Temporary interruptions of social media platforms, cloud companies, messaging apps and various websites are relatively common in the U.S. and elsewhere, but few such services are as central to users’ lives as Kakao is in South Korea.
Inc.’s services went offline for as much as six hours last year, disrupting access for businesses and users around the world. Its core platforms and apps including WhatsApp, Instagram and Facebook Messenger were affected by what Facebook called networking issues.
cloud-computing unit, Amazon Web Services, suffered several outages in December, creating disruptions at the likes of U.S. cryptocurrency and video streaming companies that use its cloud infrastructure. AWS is the U.S. biggest cloud-computing provider, allowing companies to rent computing, storage and network capabilities. Meanwhile, messaging platform Slack and fitness equipment company
Peloton Interactive Inc.
suffered glitches in February.
Shares of Kakao fell by as much as 9.5% on Monday morning, before closing at a drop of 5.9%. Investors sold off other main Kakao affiliates, including
Kakao Games Corp.
Many third-party South Korean apps, which allow users to log in using their KakaoTalk messenger information instead of creating a separate account, also saw disruptions.
Among the affected was Oilnow, an app that lets users find the cheapest gas stations in their area, as well as shop for other items for the car. The company uses Kakao’s mobile map service and most of its roughly 400,000 monthly active users log on to Oilnow with Kakao’s sign-in process, said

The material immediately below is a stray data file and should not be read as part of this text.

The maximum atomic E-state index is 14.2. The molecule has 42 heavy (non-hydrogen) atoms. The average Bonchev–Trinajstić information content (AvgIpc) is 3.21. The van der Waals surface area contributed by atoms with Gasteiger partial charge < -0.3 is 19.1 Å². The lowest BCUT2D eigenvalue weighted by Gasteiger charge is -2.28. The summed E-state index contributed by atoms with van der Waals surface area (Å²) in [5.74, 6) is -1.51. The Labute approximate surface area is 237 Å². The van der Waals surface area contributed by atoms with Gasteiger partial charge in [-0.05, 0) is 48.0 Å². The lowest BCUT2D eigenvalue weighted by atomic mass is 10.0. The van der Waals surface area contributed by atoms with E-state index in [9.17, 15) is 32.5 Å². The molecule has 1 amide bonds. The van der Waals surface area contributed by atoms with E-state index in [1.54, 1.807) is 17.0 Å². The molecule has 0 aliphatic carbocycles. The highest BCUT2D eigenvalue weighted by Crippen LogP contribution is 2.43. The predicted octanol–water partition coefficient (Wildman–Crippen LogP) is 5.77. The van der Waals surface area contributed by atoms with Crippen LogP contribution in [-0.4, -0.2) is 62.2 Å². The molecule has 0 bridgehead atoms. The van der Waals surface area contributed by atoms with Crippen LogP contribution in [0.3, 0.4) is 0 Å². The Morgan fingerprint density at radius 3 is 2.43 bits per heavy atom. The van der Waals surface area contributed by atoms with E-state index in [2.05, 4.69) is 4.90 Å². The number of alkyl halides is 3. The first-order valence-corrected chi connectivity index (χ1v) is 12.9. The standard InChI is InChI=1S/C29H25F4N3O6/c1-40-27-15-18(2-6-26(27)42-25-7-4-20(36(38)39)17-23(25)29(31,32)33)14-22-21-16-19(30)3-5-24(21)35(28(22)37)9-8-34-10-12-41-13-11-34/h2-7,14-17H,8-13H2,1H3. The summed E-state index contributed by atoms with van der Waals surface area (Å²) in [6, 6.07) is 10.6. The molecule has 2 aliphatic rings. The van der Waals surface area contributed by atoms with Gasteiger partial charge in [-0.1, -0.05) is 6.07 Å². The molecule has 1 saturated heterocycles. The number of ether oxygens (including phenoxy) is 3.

CEO of Puzzles Ventures Co., which operates Oilnow.
Kakao’s handling of the situation was surprisingly disappointing, he added. “We received a barrage of complaints,” Mr. Roh said.
Kakao was founded in 2010, building a mass audience in South Korea as the smartphone era brought major shifts to messaging and gaming. Kakao’s empire in recent years expanded into ride-hailing services, digital comics, internet banking, maps—and during the pandemic, became an essential platform where individuals could book appointments, reservations for Covid-19 vaccines, health checkups and more.
Kakao currently has servers in four data centers—all of which are operated by external partners—with the highest proportion of servers based in the facility located in the South Korean city of Pangyo and operated by the information-technology services arm of SK Inc. The Pangyo facility is where the fire took place over the weekend.
, South Korea’s largest internet company by market capitalization, also had servers located at the data-server center in Pangyo. But its services have been normalized as of Monday, in part due to some of its data servers being controlled in-house.
The recent disruptions have raised criticisms by mobile app companies, lawmakers, civic groups and users that Kakao failed to make sufficient investments in data-centers and should be held to responsibilities akin to telecommunication providers.
Kakao is slated to open two new data centers of its own in South Korea, one by next year and another expected by 2026, a company spokeswoman said.
—Newley Purnell in Hong Kong contributed to this article.
Write to Jiyoung Sohn at [email protected] and Timothy W. Martin at [email protected]